Hundreds of runners laced up their shoes and had to rely on their other senses beside their sight for a special 5K race in Scottsdale.
The Stride for Sight 5K was held on Sunday morning where blind and sighted runners competed together.
Those who can see could be blindfolded and another person would help guide them.
Adonis Watt was the first blind person to cross the finish line at the race. He is also the first blind person in the family.
“Then he was 4 years old he was prescribed eyeglasses and about eight months after that I was teaching him how to swim and I put him under the water and when he came up he was blind,” said his mother Veronica Watt.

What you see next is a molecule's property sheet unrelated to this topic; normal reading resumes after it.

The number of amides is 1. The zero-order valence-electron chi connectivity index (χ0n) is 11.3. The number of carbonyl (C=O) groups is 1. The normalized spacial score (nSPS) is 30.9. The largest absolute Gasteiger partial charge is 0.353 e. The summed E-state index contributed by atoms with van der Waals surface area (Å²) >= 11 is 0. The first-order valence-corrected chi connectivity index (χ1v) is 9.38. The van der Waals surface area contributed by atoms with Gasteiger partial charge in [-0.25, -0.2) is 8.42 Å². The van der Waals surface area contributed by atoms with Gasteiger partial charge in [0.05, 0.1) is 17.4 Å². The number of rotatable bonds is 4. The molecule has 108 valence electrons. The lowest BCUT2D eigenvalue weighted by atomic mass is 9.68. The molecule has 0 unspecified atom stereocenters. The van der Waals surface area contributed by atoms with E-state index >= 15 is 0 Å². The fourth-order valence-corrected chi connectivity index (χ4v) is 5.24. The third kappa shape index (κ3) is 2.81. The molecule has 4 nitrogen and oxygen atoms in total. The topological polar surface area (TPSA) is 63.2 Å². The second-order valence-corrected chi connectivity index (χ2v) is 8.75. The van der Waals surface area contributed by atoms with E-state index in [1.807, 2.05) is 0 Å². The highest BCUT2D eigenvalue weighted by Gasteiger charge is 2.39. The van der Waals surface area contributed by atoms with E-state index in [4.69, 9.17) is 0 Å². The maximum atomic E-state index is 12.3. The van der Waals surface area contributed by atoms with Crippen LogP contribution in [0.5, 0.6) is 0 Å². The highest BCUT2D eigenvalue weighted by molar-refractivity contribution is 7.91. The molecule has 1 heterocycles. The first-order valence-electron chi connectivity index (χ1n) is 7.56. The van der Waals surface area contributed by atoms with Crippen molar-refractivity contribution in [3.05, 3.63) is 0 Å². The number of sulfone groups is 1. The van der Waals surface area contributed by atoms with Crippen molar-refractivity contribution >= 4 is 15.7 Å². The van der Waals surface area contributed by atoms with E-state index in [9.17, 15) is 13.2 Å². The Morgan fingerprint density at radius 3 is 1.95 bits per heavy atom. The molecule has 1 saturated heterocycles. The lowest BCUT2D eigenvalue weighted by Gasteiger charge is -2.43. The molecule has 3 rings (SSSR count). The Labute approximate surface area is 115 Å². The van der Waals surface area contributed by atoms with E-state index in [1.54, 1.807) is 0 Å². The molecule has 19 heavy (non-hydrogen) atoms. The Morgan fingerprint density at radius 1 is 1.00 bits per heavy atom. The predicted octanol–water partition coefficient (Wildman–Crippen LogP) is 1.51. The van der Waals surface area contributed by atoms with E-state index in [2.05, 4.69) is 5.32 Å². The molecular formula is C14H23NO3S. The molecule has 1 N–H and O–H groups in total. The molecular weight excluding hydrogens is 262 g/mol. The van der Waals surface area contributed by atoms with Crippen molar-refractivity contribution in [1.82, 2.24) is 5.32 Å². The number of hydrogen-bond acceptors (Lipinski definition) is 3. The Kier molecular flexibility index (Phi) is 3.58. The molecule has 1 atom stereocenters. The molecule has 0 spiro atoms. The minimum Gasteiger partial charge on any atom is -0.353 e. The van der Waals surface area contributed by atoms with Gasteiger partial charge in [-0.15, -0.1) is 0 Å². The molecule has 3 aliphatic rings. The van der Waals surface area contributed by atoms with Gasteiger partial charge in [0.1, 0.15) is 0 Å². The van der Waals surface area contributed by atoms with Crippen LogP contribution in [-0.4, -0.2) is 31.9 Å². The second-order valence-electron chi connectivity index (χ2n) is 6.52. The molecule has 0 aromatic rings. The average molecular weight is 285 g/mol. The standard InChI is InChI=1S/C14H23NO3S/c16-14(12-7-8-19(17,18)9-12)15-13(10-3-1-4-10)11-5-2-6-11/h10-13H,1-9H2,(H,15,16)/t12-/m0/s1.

She said it was hard for the family to adjust to Adonis’ blindness.
“My husband and I, we wanted to support him but we didn’t want to embrace his blindness. We wanted him to have more,” said Veronica.
That’s where the Foundation for Blind Children came in.
“The foundation taught me Braille. They taught me how to write and read it and they basically taught me everything I know,” said Adonis.
“The foundation works with educators at your school and they also work with your teachers, P.E. coaches. They help you adapt so that you can do everything that everyone is doing,” said Veronica.
Sunday’s 5K help fund the comprehensive programs at the foundation, which works with Phoenix Children’s Hospital and provides services to blind people.